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IRS Updates Procedures for Designating Taxpayer Disputes for Litigation

The IRS has issued a memorandum that provides interim guidance to the agency’s compliance staff on requests to designate issues for litigation.

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The IRS has issued a memorandum that provides interim guidance to the agency’s compliance staff on requests to designate issues for litigation.

Designation of issues for litigation, a decision that is made with the Office of Chief Counsel, limits a taxpayer’s opportunity to administratively resolve their case with the IRS Independent Office of Appeals. Disputes between the IRS and taxpayers over designated issues must be resolved through litigation. The IRS took this step to update and clarify its designation procedures as part of its implementation of the Taxpayer First Act (TFA) enacted in July 2019.

The IRS’s approach of judiciously designating issues for litigation balances the need to soundly administer the tax law while recognizing the important role of Appeals in resolving tax controversies without litigation. The designation of issues for litigation has been and remains infrequent. The IRS recently submitted its first TFA annual report indicating that no issues have been designated for litigation.  For perspective, the Office of Chief Counsel annually litigates between 25,000 and 30,000 cases in the United States Tax Court, many of them involving small dollar amounts and pro se litigants.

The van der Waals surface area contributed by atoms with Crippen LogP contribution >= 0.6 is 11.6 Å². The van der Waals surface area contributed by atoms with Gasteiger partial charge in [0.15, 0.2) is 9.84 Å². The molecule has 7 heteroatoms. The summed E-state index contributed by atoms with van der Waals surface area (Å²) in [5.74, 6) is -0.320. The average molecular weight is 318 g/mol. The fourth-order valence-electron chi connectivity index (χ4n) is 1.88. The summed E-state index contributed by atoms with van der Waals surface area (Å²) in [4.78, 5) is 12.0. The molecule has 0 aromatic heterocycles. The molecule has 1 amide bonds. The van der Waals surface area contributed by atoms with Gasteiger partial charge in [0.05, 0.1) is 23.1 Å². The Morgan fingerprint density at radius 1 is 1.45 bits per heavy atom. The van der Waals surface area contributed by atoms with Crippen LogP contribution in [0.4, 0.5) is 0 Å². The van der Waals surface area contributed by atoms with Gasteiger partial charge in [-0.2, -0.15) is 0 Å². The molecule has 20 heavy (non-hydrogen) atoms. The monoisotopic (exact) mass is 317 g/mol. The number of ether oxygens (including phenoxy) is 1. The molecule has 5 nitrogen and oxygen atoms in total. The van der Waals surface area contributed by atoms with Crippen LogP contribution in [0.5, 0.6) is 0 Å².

The process of designating an issue is exhaustive. It involves several written notices and opportunities for the taxpayer to avoid designation and is subject to the highest level of oversight within the IRS and Chief Counsel. It also includes the opportunity to personally meet with the Chief Counsel to make a case against designation. The TFA codifies this framework and high level of oversight. It also sets forth the specific elements for the written notice required to be provided to the taxpayer and grants taxpayers the right to administratively appeal designation determinations.

The designation procedures set out in the memorandum will be incorporated into the Internal Revenue Manual, and corresponding changes will be made to the Chief Counsel Directive Manual.  This ensures that IRS and Chief Counsel employees adhere to the designation procedures and comply with the TFA provisions.